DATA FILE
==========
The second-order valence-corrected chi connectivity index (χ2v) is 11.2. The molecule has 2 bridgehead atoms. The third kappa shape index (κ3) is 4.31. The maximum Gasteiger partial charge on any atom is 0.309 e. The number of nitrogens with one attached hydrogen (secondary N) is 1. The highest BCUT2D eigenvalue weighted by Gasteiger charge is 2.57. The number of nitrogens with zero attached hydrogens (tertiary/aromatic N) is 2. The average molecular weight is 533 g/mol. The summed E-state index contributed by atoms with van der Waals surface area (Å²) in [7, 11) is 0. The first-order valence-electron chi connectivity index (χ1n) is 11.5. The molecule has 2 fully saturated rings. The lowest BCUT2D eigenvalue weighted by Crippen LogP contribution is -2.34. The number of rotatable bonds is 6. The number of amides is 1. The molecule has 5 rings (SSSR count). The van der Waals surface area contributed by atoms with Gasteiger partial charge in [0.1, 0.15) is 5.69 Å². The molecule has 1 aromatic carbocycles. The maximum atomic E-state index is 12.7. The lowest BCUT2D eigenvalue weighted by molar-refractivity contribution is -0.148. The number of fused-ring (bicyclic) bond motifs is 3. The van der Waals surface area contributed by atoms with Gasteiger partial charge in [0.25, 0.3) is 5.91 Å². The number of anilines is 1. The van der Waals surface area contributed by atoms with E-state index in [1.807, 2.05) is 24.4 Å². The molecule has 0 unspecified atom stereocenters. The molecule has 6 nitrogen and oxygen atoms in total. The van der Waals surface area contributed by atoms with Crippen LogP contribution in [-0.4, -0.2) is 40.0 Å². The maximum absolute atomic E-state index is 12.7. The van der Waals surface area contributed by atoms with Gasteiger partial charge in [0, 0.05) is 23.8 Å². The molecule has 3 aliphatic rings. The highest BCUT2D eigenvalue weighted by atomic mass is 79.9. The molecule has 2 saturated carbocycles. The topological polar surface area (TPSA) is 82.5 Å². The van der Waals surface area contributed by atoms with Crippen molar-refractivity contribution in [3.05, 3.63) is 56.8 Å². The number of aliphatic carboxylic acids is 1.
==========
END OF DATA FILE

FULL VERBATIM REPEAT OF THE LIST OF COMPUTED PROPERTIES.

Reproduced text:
The second-order valence-corrected chi connectivity index (χ2v) is 11.2. The molecule has 2 bridgehead atoms. The third kappa shape index (κ3) is 4.31. The maximum Gasteiger partial charge on any atom is 0.309 e. The number of nitrogens with one attached hydrogen (secondary N) is 1. The highest BCUT2D eigenvalue weighted by Gasteiger charge is 2.57. The number of nitrogens with zero attached hydrogens (tertiary/aromatic N) is 2. The average molecular weight is 533 g/mol. The summed E-state index contributed by atoms with van der Waals surface area (Å²) in [7, 11) is 0. The first-order valence-electron chi connectivity index (χ1n) is 11.5. The molecule has 2 fully saturated rings. The lowest BCUT2D eigenvalue weighted by Crippen LogP contribution is -2.34. The number of rotatable bonds is 6. The number of amides is 1. The molecule has 5 rings (SSSR count). The van der Waals surface area contributed by atoms with Gasteiger partial charge in [0.1, 0.15) is 5.69 Å². The molecule has 1 aromatic carbocycles. The maximum atomic E-state index is 12.7. The lowest BCUT2D eigenvalue weighted by molar-refractivity contribution is -0.148. The number of fused-ring (bicyclic) bond motifs is 3. The van der Waals surface area contributed by atoms with Gasteiger partial charge in [0.25, 0.3) is 5.91 Å². The number of anilines is 1. The van der Waals surface area contributed by atoms with E-state index in [1.807, 2.05) is 24.4 Å². The molecule has 0 unspecified atom stereocenters. The molecule has 6 nitrogen and oxygen atoms in total. The van der Waals surface area contributed by atoms with Crippen LogP contribution in [-0.4, -0.2) is 40.0 Å². The maximum absolute atomic E-state index is 12.7. The van der Waals surface area contributed by atoms with Gasteiger partial charge in [0, 0.05) is 23.8 Å². The molecule has 3 aliphatic rings. The highest BCUT2D eigenvalue weighted by atomic mass is 79.9. The molecule has 2 saturated carbocycles. The topological polar surface area (TPSA) is 82.5 Å². The van der Waals surface area contributed by atoms with Crippen molar-refractivity contribution in [3.05, 3.63) is 56.8 Å². The number of aliphatic carboxylic acids is 1.